Dec 6, 2020, 13:00 PM
The year of Coronavirus has also been the year of the bicycle. Tens of thousands of Australians have dusted off their trusty two-wheelers and rediscovered the joys of cycling on some of the world’s best urban cycling paths.
At Citywide, we’ve also developed a new appreciation for this age-old human-powered transport. While our Melbourne crews have been building temporary bike lanes and safety barriers around the city, we’ve also expanded our partnership with the progressive pedallers at Good Cycles.
Based at our Green Street depot, Good Cycles is a ground-breaking social enterprise that helps at-risk young people get ‘back in the saddle’ by giving them work and training in new professions.
Since we got together in 2018, the partnership has expanded from collecting organic food waste to providing various nimble services that are helping Citywide’s crews increase their efficiency, reduce their road trips, and free up technical staff for more complex assignments.
Over the past 12 months, Good Cycles has dedicated at least five of its 40 regular riders – or field technicians – to our city contracts, including road and footpath repairs, as well as inspections and maintenance of solar bins, compactors and recycling hubs across the CBD.
“It’s amazing how much a dedicated technician with a proper tool kit on a cargo bike can achieve,” says Good Cycles’ Head of Operations, Jason Mok.
Filling in the cracks
The latest of these roles involves repairing and re-grouting loose or cracked bluestone pavers and concrete slabs to reduce pedestrian hazards and improve the appearance of footpaths and kerbsides.
As well as reaching sites with less congestion and pollution, Good Cycles’ specially-adapted e-bikes enable their riders to do the work with significantly less obstruction than a regular truck crew.
For Citywide, this not only saves having to mobilise a 3.5-ton truck with two permanent employees, but saves carbon emissions, parking space, and dreaded “dead time” in traffic.
“It makes sense from every angle, whether it’s operational efficiency, staff hours, or environmental impacts,” says Good Cycles’ Jen Arnold.
“Plus we’re able to give a new job – and maybe even the start of a new career – to a young person in need.”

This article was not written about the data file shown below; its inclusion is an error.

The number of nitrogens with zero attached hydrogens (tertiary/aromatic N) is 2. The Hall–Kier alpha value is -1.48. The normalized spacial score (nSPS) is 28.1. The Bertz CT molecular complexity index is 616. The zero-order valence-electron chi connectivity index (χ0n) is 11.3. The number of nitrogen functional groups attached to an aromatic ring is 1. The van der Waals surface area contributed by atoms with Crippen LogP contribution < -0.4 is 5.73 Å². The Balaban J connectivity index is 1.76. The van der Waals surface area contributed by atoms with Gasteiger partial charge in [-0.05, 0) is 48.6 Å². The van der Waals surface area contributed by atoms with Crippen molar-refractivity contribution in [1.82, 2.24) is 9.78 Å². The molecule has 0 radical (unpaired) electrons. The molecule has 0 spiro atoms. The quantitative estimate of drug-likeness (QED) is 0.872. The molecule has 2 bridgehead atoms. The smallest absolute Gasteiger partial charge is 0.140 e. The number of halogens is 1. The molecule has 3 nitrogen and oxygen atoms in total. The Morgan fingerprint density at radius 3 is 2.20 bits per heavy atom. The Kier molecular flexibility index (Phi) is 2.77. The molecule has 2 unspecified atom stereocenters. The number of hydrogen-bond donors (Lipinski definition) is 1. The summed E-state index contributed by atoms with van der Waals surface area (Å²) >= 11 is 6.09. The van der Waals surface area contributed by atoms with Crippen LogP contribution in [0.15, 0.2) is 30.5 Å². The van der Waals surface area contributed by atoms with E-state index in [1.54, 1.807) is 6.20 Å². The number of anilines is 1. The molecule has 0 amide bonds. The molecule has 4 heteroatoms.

A blessing for Citywide
According to Joe Soldatos, who coordinates Citywide’s Routine Maintenance teams, Good Cycles currently does 40-50 jobs every month, and the expansion to footpath and road repairs has been “a blessing” for Citywide.
“We get a lot more orders for bluestone than asphalt works in the city, and they nearly always have strict schedules attached to them,” says Joe.
“Not only do Good Cycles get the job done promptly, but they’re always careful and deliver good quality work. And if I have any questions, they’re always very obliging in following up.”
Allyce Reid, Citywide’s Routine Maintenance Lead, describes how when the two companies were planning their partnership, they staged a “race” between a truck-based crew and a bicycle technician.
“They went to several locations: the truck got to some quicker and the bike reached others quicker,” says Allyce. “But when you factor in the social and environmental benefits, there’s no doubt that the bikes are the winners every time.”
A natural partnership
Jason Mok says Citywide’s work ethic and operational ethos have been a natural fit with Good Cycles.
“Citywide are really collaborative and keen to help us deliver new skills to young people who will benefit from them,” says Jason.
“They see the value that Good Cycles bring to the community and they want to support us in this mission – it’s not just about boosting revenue for them.
“There are a significant number of at-risk youth who’ve been able to develop critical new skills as a direct result of the work we’re doing with Citywide. There’s no better bottom line than that.”
Top: Team Member Ali Abdallah straps on the equipment to his cargo bike.
Middle: The Citywide-Good Cycles crew can safely transit through pedestrianised areas.
Above: Team Member Ali Abdallah is tailed by Operations Supervisor Adam Loiacono between grouting jobs around the city.
Simon Mossman - Group Corporate Communications
M 0427 307 216